A Book for All Readers: Designed as an Aid to the Collection, Use, and Preservation of Books, and the Formation of Public and Private Libraries

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G. P. Putnam's sons, 1900 - Book collecting - 509 pages
 

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Page 418 - Dreams, books, are each a world ; and books, we know, Are a substantial world, both pure and good : Round these, with tendrils strong as flesh and blood, Our pastime and our happiness will grow.
Page 171 - Read Homer once, and you can read no more ; For all books else appear so mean, so poor, Verse will seem prose : but still persist to read. And Homer will be all the books you need.
Page 418 - That place, that does Contain my books, the best companions, is To me a glorious court, where hourly I Converse with the old sages and philosophers ; And sometimes for variety I confer With kings and emperors, and weigh their counsels ; Calling their victories, if unjustly got, Unto a strict account ; and in my fancy, Deface their ill-placed statues.
Page 297 - And now I set on foot my first project of a public nature, that for a subscription library. I drew up the proposals, got them put into form by our great scrivener, Brockden, and, by the help of my friends in the Junto...
Page 426 - This, Books can do; — nor this alone; they give New views to life, and teach us how to live. They soothe the grieved, the stubborn they chastise ; Fools they admonish, and confirm the wise : Their aid they yield to all; they never shun The man of sorrow, nor the wretch undone.
Page 290 - I CAN wonder at nothing more than how a man can be idle ; but of all others, a scholar ; in so many improvements of reason, in such sweetness of knowledge, in such variety of studies, in such importunity of thoughts : other artizans do but practise, we still learn ; others run still in the same gyre to weariness, to satiety ; our choice is infinite ; other labors require recreations ; our very labor recreates our sports ; we can never want either somewhat to do, or somewhat that we would do.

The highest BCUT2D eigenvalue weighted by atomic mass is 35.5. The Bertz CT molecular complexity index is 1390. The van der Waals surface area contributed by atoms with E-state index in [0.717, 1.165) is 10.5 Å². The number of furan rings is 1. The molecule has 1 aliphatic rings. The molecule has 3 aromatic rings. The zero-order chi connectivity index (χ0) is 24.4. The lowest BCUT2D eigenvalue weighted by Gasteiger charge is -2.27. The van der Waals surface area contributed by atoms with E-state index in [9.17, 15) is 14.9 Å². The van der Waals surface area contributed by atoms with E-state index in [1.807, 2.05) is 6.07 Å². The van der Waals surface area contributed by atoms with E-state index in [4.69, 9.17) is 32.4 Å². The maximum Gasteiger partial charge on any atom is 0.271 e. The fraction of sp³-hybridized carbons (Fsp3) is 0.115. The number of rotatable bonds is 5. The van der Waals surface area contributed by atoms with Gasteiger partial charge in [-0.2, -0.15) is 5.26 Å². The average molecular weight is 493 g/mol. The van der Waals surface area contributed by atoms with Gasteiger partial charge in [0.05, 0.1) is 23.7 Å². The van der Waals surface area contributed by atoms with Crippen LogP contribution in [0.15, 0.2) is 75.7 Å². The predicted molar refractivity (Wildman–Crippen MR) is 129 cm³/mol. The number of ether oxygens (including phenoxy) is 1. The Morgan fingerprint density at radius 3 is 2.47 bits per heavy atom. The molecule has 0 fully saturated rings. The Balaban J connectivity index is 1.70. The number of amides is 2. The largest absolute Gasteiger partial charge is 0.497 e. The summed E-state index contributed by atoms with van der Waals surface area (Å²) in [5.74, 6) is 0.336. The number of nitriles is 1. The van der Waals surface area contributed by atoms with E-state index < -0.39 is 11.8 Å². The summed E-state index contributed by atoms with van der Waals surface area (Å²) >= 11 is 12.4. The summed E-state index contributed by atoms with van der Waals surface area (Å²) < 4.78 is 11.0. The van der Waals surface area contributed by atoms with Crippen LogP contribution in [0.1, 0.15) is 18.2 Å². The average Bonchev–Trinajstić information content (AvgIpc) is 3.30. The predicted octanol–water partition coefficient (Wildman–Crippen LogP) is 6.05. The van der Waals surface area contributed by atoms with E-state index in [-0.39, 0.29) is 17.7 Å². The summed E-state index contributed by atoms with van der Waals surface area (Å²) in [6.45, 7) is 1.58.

Page 512 - SOME COMMON ERRORS OF SPEECH. Suggestions for the Avoiding of Certain Classes of Errors, together with Examples of Bad and of Good Usage. By ALFRED G. COMPTON, Professor in College of the City of New York.
Page 419 - ... comedies; Each tract that flutters in the breeze For him is charged with hopes and fears, In mouldy novels fancy sees Aldines, Bodonis, Elzevirs. With restless eyes that peer and spy, Sad eyes that heed not skies nor trees, In dismal nooks he loves to pry, Whose motto evermore is Spes! But ah! the fabled treasure flees; Grown rarer with the fleeting years, In rich men's shelves they take their ease, — Aldines, Bodonis, Elzevirs!
Page 423 - I LOVE my books as drinkers love their wine ; The more I drink, the more they seem divine ; With joy elate my soul in love runs o'er, And each fresh draught is sweeter than before ! Books bring me friends where'er on earth 1 be, — Solace of solitude, bonds of society.
Page 426 - The noblest road to happiness below; Or men and manners prompt the easy page To mark the flying follies of the age: Whatever good ye boast, that good impart; Inform the head and rectify the heart.

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